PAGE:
(NB: The key part of this quote comes after some fairly unfortunate remarks where Mr Lewontin gives the "typical" example -- yes, we can spot a subtext -- of an ill-informed woman who dismissed the Moon landings on the grounds that she could not pick up Dallas on her TV, much less the Moon. This is little more than a subtle appeal to the ill-tempered sneer at those who dissent from the evolutionary materialist "consensus," that they are ignorant, stupid, insane or wicked. For telling counter-instance, Wernher von Braun, the designer of the rocket that took NASA to the Moon, was an evangelical Christian and a Creationist. Similarly, when Lewontin cites "eminent Kant scholar Lewis Beck" as declaring that "anyone who could believe in God could believe in anything," drawing as bottom-line, the inference that "[[t]o appeal to an omnipotent deity is to allow that at any moment the regularities of nature may be ruptured, that miracles may happen,” this is a sadly sophomoric distortion. One that fails to understand that, on the Judaeo-Christian theistic view, for miracles to stand out as signs pointing beyond the ordinary, there must first be an ordinary consistently orderly world, one created by the God of order who “sustains all things by his powerful word.” Also, for us to be morally accountable to God — a major theme in theism, the consequences of our actions must be reasonably predictable, i.e. we must live in a consistent, predictably orderly cosmos, one that would be amenable to science. And, historically, it was specifically that theistic confidence in an orderly cosmos governed by a wise and orderly Creator that gave modern science much of its starting impetus from about 1200 to 1700. For instance that is why Newton (a biblical theist), in the General Scholium to his famous work Principia, confidently said “[[t]his most beautiful system of the sun, planets, and comets, could only proceed from the counsel and dominion of an intelligent and powerful Being . . . It is allowed by all that the Supreme God exists necessarily; and by the same necessity he exists always, and every where. [[i.e. he accepts the cosmological argument to God] . . . We know him only by his most wise and excellent contrivances of things, and final cause [[i.e from his designs] . . . Blind metaphysical necessity, which is certainly the same always and every where, could produce no variety of things. [[i.e. necessity does not produce contingency]. All that diversity of natural things which we find suited to different times and places could arise from nothing but the ideas and will of a Being necessarily existing. [[That is, he implicitly rejects chance, Plato's third alternative and explicitly infers to the Designer of the Cosmos.]” In such a context of order stamped in at creation and sustained through God’s power, for good reason, God may then act into the world in ways that go beyond the ordinary, i.e. miracles are possible but will inevitably be rare and in a context that points to such a higher purpose. For instance, the chief miracle claim of Christian thought, the resurrection of Jesus with 500+ witnesses is presented in the NT as decisive evidence for the truth of the gospel and authentication of God’s plan of redemption. So, since these contextual remarks have been repeatedly cited by objectors as though they prove the above cite is an out of context distortion that improperly makes Lewontin seem irrational in his claims, they have to be mentioned, and addressed, as some seem to believe that such a disreputable “context” justifies the assertions and attitudes above!)] >>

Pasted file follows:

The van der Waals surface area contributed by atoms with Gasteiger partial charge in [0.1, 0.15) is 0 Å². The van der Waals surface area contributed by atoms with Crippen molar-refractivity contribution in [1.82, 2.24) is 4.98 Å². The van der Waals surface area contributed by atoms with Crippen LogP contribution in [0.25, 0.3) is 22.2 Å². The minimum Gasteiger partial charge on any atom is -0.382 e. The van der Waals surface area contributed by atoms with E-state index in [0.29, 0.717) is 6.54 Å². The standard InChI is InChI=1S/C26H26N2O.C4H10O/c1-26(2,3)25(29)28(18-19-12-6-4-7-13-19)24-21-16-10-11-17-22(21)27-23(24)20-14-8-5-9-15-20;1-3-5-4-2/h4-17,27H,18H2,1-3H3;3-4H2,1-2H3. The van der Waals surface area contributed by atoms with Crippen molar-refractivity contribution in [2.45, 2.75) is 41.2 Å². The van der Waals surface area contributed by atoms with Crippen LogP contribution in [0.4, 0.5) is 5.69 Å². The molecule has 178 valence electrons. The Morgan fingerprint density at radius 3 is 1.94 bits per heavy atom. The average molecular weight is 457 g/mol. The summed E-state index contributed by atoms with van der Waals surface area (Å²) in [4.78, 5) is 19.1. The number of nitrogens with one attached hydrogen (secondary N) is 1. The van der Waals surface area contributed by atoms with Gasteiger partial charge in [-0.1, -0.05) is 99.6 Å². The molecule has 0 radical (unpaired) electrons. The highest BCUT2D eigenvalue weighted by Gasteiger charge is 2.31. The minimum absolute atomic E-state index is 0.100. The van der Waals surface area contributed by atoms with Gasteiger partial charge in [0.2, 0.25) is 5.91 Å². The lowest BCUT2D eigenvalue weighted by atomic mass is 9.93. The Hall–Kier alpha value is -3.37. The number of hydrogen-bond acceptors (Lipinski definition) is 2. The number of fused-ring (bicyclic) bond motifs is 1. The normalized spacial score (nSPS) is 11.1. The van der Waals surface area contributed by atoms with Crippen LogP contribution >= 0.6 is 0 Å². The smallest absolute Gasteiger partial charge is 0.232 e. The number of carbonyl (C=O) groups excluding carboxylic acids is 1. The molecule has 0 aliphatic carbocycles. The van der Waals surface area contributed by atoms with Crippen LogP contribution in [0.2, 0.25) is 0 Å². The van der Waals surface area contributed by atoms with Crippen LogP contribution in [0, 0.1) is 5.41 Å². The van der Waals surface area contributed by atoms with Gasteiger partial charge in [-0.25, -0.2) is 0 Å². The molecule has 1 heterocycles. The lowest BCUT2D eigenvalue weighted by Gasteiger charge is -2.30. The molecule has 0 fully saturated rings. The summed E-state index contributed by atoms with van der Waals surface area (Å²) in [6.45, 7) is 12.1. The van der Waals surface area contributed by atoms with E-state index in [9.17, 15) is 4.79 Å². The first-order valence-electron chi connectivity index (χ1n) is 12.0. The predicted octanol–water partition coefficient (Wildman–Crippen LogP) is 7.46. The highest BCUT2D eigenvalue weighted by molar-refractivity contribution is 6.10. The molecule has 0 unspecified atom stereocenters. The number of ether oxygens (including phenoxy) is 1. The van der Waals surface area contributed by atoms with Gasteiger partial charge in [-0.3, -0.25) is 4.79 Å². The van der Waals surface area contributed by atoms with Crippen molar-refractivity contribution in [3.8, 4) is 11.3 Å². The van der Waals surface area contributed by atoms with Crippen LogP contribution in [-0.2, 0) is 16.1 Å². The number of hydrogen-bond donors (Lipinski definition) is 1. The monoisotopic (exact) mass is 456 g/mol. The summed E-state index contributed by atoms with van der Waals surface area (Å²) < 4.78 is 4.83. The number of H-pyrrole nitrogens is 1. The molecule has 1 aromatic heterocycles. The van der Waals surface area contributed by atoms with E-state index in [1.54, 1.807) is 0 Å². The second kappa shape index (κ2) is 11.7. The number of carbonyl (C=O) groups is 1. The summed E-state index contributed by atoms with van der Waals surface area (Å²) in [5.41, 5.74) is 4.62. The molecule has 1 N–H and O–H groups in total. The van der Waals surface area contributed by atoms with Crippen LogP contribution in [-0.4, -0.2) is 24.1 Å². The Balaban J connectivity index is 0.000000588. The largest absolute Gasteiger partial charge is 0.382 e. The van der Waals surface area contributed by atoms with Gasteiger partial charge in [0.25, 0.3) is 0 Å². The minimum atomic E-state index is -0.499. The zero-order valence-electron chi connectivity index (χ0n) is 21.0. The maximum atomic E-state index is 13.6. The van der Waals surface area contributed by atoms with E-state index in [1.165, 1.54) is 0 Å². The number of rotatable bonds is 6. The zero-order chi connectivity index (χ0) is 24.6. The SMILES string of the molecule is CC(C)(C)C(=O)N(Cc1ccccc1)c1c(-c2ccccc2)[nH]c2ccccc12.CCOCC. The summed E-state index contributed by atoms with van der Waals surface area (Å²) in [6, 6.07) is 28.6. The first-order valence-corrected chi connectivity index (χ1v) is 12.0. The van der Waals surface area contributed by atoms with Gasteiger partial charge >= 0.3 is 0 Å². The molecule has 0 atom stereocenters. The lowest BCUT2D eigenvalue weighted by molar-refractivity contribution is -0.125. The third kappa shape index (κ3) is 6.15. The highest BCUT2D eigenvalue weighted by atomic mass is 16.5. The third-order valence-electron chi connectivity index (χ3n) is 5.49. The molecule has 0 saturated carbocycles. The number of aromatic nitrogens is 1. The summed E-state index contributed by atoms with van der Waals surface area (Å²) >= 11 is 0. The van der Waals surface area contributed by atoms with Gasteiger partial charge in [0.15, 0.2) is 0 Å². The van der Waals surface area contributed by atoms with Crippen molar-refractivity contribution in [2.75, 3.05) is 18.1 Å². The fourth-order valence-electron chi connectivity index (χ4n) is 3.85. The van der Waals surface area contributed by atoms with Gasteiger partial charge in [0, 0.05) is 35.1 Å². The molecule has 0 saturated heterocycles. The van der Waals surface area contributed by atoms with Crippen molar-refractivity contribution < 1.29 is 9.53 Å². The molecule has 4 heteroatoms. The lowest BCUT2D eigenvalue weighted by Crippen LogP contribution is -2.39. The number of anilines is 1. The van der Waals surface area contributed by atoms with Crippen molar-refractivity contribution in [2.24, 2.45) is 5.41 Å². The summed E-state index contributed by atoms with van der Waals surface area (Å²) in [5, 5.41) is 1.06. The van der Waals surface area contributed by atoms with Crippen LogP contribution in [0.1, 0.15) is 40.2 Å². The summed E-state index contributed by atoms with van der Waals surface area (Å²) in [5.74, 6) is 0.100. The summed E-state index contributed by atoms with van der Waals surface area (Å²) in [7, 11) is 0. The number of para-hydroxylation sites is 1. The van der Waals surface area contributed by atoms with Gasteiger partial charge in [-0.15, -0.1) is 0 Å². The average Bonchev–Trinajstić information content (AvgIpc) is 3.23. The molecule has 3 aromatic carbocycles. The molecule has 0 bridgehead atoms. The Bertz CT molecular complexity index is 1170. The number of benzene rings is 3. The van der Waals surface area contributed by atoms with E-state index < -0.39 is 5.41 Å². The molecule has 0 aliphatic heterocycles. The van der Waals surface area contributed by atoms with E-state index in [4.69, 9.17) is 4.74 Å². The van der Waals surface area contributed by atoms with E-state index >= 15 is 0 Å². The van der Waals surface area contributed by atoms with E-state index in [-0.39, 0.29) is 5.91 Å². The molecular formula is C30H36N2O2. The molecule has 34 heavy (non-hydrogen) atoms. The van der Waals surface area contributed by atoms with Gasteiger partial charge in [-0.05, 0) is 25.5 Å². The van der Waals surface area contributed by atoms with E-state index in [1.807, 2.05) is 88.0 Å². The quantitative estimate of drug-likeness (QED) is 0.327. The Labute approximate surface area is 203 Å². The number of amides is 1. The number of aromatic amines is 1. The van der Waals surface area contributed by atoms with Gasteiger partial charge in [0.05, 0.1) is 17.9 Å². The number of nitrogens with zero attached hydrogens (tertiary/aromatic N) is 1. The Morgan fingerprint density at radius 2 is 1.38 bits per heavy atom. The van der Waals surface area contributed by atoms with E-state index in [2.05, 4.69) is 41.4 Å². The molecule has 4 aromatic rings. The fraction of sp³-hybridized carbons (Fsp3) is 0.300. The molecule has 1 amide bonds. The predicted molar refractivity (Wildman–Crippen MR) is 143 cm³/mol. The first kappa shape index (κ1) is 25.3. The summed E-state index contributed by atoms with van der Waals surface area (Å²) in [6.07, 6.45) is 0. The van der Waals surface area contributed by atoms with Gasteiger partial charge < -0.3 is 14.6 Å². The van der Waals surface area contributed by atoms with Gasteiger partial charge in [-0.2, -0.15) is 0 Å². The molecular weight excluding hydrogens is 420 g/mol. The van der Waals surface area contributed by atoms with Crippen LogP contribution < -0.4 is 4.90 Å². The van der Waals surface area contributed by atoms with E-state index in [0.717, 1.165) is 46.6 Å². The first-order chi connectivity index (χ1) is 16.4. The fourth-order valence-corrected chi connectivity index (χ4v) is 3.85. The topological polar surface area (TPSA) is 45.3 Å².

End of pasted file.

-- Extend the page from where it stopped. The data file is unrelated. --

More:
_______________

    Do you see why we object to such imposition of a priori materialism, force fitted onto the facts?

    GEM of TKI

    PSW: it may be profitable for you to read the original post and notice the a priori naturalism that is being addressed therein.

  118. Pav #106